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One thing that has grown on me over the past several years, as you already know from the proclivity with which I write about it, is my embrace of tradtion and of discipline. As I’ve said over and over, I’m convinced that, at root, sin is disorder. Regular discipline–cultivating habits so as to form a habitus–is the way in which I have been most transformed by the Holy Spirit into the image of Christ. It’s been about two years since I first codified my embrace of what I called simplicity. Simplicity became, and has remained, a catch-all word for the synthesis of my spiritual, political, cultural, social, and economic inclinations. You can read my latest articulation here. Tied in with simplicity is my narrower, more personal, focus on habits. Habits are actions that I regularly take to cooperate with the Spirit of God within me; they are the practical articulations of order and discipline. And they are inspired by more abstract virtues. So, for instance, I pray every day (the virtues of reverance and obedience). I don’t check my work email at home (the virtue of attention). I count my calories (the virtues of stewardship and responsibility). That kind of thing. I have a couple dozen habits that govern my life and fit into these categories: religion, family, health, personal, and work. One such habit, one rather large and important habit for my personal, intellectual, and spiritual growth is blogging regularly.

With all of the transition and change that has come with me quitting my PhD program and starting full-time work as a teacher, I have had a lot of reshuffling of what my habits look like day in and day out, my blogging included. So, starting tomorrow, I will once again blog with a rhythm. The purpose of doing so is to a) encourage myself to write more (writing, right along with prayer, is the habit that best helps me order my life), b) not always write about the same topics but to branch out or, at least, be more organized in the topics I cover, and c) fill an intellectual and thinking void that has been left by my exit from graduate school; since I no longer have to write three seminar papers and numerous reading responses each semester, or do the intellectual work that goes along with that kind of writing, I think I will be best served my offloading some of that writing onto the blog; furthermore, in the vein of doing some intellectual work without professors to push me, I will always be reading a Great and/or substantive book.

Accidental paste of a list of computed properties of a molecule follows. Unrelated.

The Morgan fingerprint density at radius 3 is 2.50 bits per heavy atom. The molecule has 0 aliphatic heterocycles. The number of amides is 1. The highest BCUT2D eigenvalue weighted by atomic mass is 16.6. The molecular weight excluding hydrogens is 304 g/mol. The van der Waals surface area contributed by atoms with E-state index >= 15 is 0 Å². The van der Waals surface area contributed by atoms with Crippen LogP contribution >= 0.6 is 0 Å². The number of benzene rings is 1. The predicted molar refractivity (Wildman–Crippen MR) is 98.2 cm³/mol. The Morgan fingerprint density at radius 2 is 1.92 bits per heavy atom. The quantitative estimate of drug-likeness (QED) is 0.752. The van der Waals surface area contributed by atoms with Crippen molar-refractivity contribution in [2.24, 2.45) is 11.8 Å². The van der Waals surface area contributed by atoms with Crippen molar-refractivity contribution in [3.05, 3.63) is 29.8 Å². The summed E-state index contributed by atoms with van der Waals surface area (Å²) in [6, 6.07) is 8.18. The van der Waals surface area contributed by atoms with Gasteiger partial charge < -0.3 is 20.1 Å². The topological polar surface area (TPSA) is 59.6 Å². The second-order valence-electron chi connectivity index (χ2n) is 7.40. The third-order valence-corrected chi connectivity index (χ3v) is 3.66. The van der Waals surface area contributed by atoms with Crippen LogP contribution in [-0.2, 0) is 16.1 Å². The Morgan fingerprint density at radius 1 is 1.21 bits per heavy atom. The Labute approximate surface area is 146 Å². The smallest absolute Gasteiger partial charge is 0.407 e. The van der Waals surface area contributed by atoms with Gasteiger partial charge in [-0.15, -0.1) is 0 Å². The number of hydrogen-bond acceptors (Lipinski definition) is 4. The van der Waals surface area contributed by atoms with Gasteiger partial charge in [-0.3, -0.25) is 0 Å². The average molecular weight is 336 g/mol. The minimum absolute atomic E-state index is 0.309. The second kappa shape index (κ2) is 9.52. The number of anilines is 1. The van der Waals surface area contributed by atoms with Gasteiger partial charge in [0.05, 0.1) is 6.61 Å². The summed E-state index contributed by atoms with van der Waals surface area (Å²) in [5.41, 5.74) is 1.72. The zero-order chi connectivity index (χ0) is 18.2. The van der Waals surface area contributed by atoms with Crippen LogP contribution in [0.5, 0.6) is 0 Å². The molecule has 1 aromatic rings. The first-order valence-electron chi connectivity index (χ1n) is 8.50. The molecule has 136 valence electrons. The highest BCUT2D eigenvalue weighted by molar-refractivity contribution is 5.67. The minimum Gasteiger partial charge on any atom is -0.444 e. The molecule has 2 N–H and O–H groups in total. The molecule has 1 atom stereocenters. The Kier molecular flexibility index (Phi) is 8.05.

So, without further commentary on my part, here is the rhythm that will begin tomorrow:

On Sundays, I will offer a meditation on a scripture or, once Advent begins, on themes from the liturgical season.

On Tuesdays, I will return to my Thankful Tuesday series.

On Thursdays, I will return to my From the Classroom category, but this time I will be blogging about whatever I am teaching my 8th graders.

On Fridays, I will offer a quote with commentary from whatever Great and/or substantive book I am reading at the time.

On Saturdays, I will post the kind of thing you have been seeing lately. These may be theological or political musings. Or maybe updates about my personal life. Some topics coming up soon include me addressing why I am a philosophical theist, why I am a Christian, and how natural law and virtue ethics convinced me that same-sex marriage was wrong.

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As always, thank you so much for reading. There aren’t a gazillion of you who regularly read, but there are plenty. I hope you are edified, challenged, and encouraged by what I write. Please always feel free to comment or share or, if you desire, message/email me.